State Historical Fund - Historic Preservation Loans Help Businesses ‘Reinvent’ Themselves
Laurie Dunklee Alyson McGee
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For Immediate Release
Historic preservation loans help businesses ‘reinvent’ themselves
Colorado Historical Foundation issues loans below market rates to rehabilitate landmarks
DENVER -- The Rockmount Ranch Wear Building in lower downtown Denver, home to the Weil family’s clothing manufacturing business since 1946, was deteriorating badly in the early 2000s. The Weils worried they might have to move their business elsewhere until they got a boost in the form of a revolving fund loan of $355,000 from the Colorado Historical Foundation and grants totaling more than $200,000 from the Colorado Historical Society’s State Historical Fund.
“The combination of grants and the low-interest loan allowed us to re-invent ourselves,” said Steve Weil, Rockmount’s third-generation president.
The 1909 Prairie-style commercial building at 1626 Wazee St. now has a carefully restored exterior, as well as a rehabilitated interior that accommodates the Weil’s new business plan. New retail space and a western wear museum, as well as leased space, help generate income for the business that allows it to continue to thrive in its historic home.
“Revolving loan funds are a great resource for stewards of historic properties,” said Lane Ittelson, executive director of the Colorado Historical Foundation.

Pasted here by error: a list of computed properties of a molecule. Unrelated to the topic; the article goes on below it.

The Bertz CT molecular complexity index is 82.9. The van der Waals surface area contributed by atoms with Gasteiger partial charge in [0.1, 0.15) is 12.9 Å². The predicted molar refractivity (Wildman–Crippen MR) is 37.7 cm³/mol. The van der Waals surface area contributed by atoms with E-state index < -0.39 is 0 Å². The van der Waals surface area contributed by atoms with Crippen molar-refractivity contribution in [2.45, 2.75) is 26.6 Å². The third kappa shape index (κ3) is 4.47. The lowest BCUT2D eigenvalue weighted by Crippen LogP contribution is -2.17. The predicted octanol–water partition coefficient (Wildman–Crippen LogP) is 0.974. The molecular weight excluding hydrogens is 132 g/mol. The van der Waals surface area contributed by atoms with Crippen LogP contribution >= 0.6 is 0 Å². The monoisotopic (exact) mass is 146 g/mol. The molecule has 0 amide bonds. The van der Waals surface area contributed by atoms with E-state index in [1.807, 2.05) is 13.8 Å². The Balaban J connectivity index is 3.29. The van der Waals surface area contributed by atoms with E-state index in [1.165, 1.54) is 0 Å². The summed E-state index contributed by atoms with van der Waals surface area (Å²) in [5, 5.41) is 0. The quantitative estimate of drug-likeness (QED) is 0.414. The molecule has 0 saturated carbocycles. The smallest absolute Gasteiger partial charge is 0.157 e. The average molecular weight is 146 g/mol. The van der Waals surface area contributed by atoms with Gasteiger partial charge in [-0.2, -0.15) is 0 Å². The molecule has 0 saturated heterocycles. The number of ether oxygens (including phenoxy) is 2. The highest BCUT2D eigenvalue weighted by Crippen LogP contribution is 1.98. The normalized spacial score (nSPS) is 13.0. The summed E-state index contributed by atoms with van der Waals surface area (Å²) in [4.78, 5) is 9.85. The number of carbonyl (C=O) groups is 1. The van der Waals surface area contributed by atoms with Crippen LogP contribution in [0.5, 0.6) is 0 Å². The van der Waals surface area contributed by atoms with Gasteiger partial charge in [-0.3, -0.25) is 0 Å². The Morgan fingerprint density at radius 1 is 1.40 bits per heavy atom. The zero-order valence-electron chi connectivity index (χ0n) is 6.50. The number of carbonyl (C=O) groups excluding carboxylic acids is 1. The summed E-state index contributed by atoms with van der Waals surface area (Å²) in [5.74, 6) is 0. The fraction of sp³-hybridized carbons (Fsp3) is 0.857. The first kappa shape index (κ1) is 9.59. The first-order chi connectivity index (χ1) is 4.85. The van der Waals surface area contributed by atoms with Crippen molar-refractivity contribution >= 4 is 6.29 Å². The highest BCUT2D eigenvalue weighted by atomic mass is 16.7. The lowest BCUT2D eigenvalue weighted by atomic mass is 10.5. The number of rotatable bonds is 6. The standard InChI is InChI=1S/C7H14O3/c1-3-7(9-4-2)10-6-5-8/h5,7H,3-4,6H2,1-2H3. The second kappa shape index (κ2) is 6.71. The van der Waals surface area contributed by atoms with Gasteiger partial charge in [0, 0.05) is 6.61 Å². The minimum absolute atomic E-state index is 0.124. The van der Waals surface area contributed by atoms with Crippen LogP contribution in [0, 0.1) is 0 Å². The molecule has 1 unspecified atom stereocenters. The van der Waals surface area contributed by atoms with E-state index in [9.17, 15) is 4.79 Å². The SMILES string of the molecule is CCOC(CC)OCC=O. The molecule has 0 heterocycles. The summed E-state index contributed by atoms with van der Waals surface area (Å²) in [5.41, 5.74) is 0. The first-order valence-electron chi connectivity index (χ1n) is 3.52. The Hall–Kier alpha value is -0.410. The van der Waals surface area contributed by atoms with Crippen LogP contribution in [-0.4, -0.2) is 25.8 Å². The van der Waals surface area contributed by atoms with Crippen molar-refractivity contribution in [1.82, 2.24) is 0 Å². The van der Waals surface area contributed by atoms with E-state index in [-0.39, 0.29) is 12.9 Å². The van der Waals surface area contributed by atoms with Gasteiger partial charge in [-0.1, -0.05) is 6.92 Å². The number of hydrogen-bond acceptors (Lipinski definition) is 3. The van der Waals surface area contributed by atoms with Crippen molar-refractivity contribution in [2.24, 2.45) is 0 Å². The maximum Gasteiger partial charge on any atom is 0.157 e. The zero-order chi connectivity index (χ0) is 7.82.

All State Historical Fund grant recipients may apply for the loans, including nonprofit and public entities, private individuals and for-profit owners. These short-term loans are available with below-market fixed rates and repayment schedules are flexible. More than $2 million in loans has been approved since the program’s inception in 2003.
“The loan funds can be used for any costs eligible for funding by the State Historical Fund,” said Alyson McGee, public outreach coordinator for the State Historical Fund, a program of the Colorado Historical Society. “They are a good way to supplement grant funds when restoring or rehabilitating a designated historic property.”
The Skerritt House, historic home of one of Englewood’s founders, was rehabilitated in 2005 by Colorado Preservation, Inc., a nonprofit organization, using a $200,000 Foundation loan and nearly $300,000 in grants. The property was resold and the loan repaid.
“Skerritt House was our first go at buying a historic building and rehabbing it with the intention of reselling,” said Mark Rodman, executive director of Colorado Preservation, Inc. (CPI). “It worked great because the combination of the low-cost loan and the grants kept us within our budget. It’s a new way to save historic resources.”
Rodman said CPI intends to use the loan-grant combo approach on future historic preservation projects.
Other property owners who have taken advantage of Colorado Historical Foundation revolving loans include the stewards of Denver’s historic McPhee & McGinnity Building (now the Clocktower Lofts), the Ten Winkle Towers and the Cornwall Apartments, as well as Durango’s landmark Needleton Water Tank.
For more information about the loan program, contact Lane Ittelson at the Colorado Historical Foundation, 303-894-2503, or visit the website, www.cohf.org.
The State Historical Fund, a program of the Colorado Historical Society, awards grants to public and non-profit organizations to preserve Colorado’s architectural and archaeological treasures for public benefit. Program funds are provided by tax revenues from limited-stakes gaming. SHF grants have helped preserve thousands of historic schools, town halls, agricultural sites and other important structures in all 64 Colorado counties. Since 1993, the SHF has awarded more than $192 million to nearly 3,100 projects. For more information go to www.coloradohistory.org.